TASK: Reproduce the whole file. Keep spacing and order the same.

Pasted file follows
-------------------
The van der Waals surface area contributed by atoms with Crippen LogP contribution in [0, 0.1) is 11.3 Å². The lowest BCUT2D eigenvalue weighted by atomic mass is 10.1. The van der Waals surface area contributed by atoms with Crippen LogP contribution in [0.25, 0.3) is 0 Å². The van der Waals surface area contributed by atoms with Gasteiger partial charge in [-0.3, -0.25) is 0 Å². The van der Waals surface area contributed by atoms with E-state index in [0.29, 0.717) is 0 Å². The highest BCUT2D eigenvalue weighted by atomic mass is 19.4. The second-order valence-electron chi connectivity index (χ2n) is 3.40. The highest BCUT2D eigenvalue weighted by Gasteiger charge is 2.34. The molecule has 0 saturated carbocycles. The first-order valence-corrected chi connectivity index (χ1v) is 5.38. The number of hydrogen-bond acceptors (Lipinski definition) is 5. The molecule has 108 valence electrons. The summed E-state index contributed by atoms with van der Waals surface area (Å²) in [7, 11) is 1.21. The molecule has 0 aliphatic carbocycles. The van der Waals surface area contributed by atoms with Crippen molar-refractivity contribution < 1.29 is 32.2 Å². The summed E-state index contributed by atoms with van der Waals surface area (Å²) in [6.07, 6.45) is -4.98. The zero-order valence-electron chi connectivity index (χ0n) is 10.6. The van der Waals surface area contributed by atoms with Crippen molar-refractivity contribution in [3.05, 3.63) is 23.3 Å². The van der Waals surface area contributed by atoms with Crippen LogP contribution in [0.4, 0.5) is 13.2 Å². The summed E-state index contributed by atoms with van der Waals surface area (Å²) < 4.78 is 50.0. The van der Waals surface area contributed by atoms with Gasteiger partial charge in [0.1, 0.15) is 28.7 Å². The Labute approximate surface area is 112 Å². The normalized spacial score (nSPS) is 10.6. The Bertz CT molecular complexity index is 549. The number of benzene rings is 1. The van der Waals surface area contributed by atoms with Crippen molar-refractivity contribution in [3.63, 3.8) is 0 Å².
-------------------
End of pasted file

The van der Waals surface area contributed by atoms with Crippen LogP contribution in [0, 0.1) is 11.3 Å². The lowest BCUT2D eigenvalue weighted by atomic mass is 10.1. The van der Waals surface area contributed by atoms with Crippen LogP contribution in [0.25, 0.3) is 0 Å². The van der Waals surface area contributed by atoms with Gasteiger partial charge in [-0.3, -0.25) is 0 Å². The van der Waals surface area contributed by atoms with E-state index in [0.29, 0.717) is 0 Å². The highest BCUT2D eigenvalue weighted by atomic mass is 19.4. The second-order valence-electron chi connectivity index (χ2n) is 3.40. The highest BCUT2D eigenvalue weighted by Gasteiger charge is 2.34. The molecule has 0 saturated carbocycles. The first-order valence-corrected chi connectivity index (χ1v) is 5.38. The number of hydrogen-bond acceptors (Lipinski definition) is 5. The molecule has 108 valence electrons. The summed E-state index contributed by atoms with van der Waals surface area (Å²) in [7, 11) is 1.21. The molecule has 0 aliphatic carbocycles. The van der Waals surface area contributed by atoms with Crippen molar-refractivity contribution < 1.29 is 32.2 Å². The summed E-state index contributed by atoms with van der Waals surface area (Å²) in [6.07, 6.45) is -4.98. The zero-order valence-electron chi connectivity index (χ0n) is 10.6. The van der Waals surface area contributed by atoms with Crippen molar-refractivity contribution in [3.05, 3.63) is 23.3 Å². The van der Waals surface area contributed by atoms with Crippen LogP contribution in [0.4, 0.5) is 13.2 Å². The summed E-state index contributed by atoms with van der Waals surface area (Å²) < 4.78 is 50.0. The van der Waals surface area contributed by atoms with Gasteiger partial charge in [0.1, 0.15) is 28.7 Å². The Labute approximate surface area is 112 Å². The normalized spacial score (nSPS) is 10.6. The Bertz CT molecular complexity index is 549. The number of benzene rings is 1. The van der Waals surface area contributed by atoms with Crippen molar-refractivity contribution in [3.63, 3.8) is 0 Å².